Tuesday, November 28, 2006

More Odd Snack News

Today I made another Asian café find. There is a hole-in-the-wall place at the corner of 7th and Webster Streets that offers another very Asian treat: hot Coke with lemon.

If that sounds disgusting, well, it probably is. I’m not very interested in it myself; this drink has been a particular favorite of Pipi’s since she had it at a strange restaurant in San Francisco a few months ago. I think it sounds horrible, but then Pipi can barely stand to watch me drink pearl tea, so there you go. It’s just one of those things you have to agree to disagree about when you’re in a relationship.

I still want to go to this new restaurant because they also have condensed milk toast on the menu. That’s the treat the place I went to yesterday said they were out of. I didn’t have my wallet with me today, so I didn’t go in, but I’m sure we’ll be indulging in a high-glucose snack there soon.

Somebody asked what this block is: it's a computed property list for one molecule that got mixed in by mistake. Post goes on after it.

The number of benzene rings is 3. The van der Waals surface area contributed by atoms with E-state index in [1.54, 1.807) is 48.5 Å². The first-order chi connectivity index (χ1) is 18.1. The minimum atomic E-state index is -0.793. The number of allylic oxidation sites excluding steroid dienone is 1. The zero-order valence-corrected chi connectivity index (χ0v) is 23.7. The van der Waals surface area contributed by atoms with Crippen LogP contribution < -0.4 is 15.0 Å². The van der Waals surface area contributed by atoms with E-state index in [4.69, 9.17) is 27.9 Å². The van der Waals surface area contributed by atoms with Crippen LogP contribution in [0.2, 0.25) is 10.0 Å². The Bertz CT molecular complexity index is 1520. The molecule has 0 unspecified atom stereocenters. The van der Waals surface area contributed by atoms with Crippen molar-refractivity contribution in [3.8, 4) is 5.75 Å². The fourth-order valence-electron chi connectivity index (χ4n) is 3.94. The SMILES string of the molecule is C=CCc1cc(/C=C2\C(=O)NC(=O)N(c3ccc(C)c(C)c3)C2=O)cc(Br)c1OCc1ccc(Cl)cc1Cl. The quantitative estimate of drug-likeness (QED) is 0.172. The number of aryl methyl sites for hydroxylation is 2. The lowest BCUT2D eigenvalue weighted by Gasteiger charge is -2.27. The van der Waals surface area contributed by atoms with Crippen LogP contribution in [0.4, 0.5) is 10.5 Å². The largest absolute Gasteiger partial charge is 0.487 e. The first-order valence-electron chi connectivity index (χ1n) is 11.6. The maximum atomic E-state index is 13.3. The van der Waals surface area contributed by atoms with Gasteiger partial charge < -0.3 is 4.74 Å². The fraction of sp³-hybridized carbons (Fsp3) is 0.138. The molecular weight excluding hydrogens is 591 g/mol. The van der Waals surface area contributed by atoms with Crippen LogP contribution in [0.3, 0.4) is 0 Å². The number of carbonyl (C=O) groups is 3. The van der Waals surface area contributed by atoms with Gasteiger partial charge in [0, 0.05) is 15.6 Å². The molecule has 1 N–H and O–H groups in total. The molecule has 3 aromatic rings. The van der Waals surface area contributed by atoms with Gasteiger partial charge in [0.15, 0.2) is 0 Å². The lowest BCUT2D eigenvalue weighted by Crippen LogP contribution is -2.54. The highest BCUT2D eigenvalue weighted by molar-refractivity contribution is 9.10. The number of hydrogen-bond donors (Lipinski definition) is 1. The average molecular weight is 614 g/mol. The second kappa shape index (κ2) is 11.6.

Monday, November 27, 2006

Ask and Ye Shall Receive

A few entries ago, I expressed the wish that my downtown Oakland explorations might bring me a new ice cream shop. That hasn’t happened yet, but I did discover something almost as good, and far less common: a new pearl tea joint. A Quickly franchise has opened on 10th street. I had never actually been to a Quickly before, so it was quite an adventure. They offer dozens of varieties of pearl tea, which is one of my guilty pleasures. I know two places on International Boulevard that offer the drink, but I’ve never been really happy with either of them. One has really dry, waxy pearls that are somehow disagreeable, and the other uses so many tea bags to make one cup of tea that I get jumpy just thinking about it.